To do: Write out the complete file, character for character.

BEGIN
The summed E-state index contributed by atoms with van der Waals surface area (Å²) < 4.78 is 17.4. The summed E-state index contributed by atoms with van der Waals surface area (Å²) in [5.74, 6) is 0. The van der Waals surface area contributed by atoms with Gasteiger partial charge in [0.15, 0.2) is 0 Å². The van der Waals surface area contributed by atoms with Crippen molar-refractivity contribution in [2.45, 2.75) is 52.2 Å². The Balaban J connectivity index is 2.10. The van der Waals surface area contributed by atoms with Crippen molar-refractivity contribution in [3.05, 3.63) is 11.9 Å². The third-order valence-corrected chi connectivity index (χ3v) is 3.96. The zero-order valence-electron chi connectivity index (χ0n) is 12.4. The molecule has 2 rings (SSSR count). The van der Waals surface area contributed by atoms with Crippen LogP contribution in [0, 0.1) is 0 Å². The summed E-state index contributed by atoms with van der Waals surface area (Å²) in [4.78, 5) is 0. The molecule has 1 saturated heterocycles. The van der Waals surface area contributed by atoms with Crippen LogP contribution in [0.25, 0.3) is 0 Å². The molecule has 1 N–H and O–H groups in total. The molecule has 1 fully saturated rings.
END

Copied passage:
The summed E-state index contributed by atoms with van der Waals surface area (Å²) < 4.78 is 17.4. The summed E-state index contributed by atoms with van der Waals surface area (Å²) in [5.74, 6) is 0. The van der Waals surface area contributed by atoms with Gasteiger partial charge in [0.15, 0.2) is 0 Å². The van der Waals surface area contributed by atoms with Crippen molar-refractivity contribution in [2.45, 2.75) is 52.2 Å². The Balaban J connectivity index is 2.10. The van der Waals surface area contributed by atoms with Crippen molar-refractivity contribution in [3.05, 3.63) is 11.9 Å². The third-order valence-corrected chi connectivity index (χ3v) is 3.96. The zero-order valence-electron chi connectivity index (χ0n) is 12.4. The molecule has 2 rings (SSSR count). The van der Waals surface area contributed by atoms with Crippen LogP contribution in [0, 0.1) is 0 Å². The summed E-state index contributed by atoms with van der Waals surface area (Å²) in [4.78, 5) is 0. The molecule has 1 saturated heterocycles. The van der Waals surface area contributed by atoms with Crippen LogP contribution in [0.25, 0.3) is 0 Å². The molecule has 1 N–H and O–H groups in total. The molecule has 1 fully saturated rings.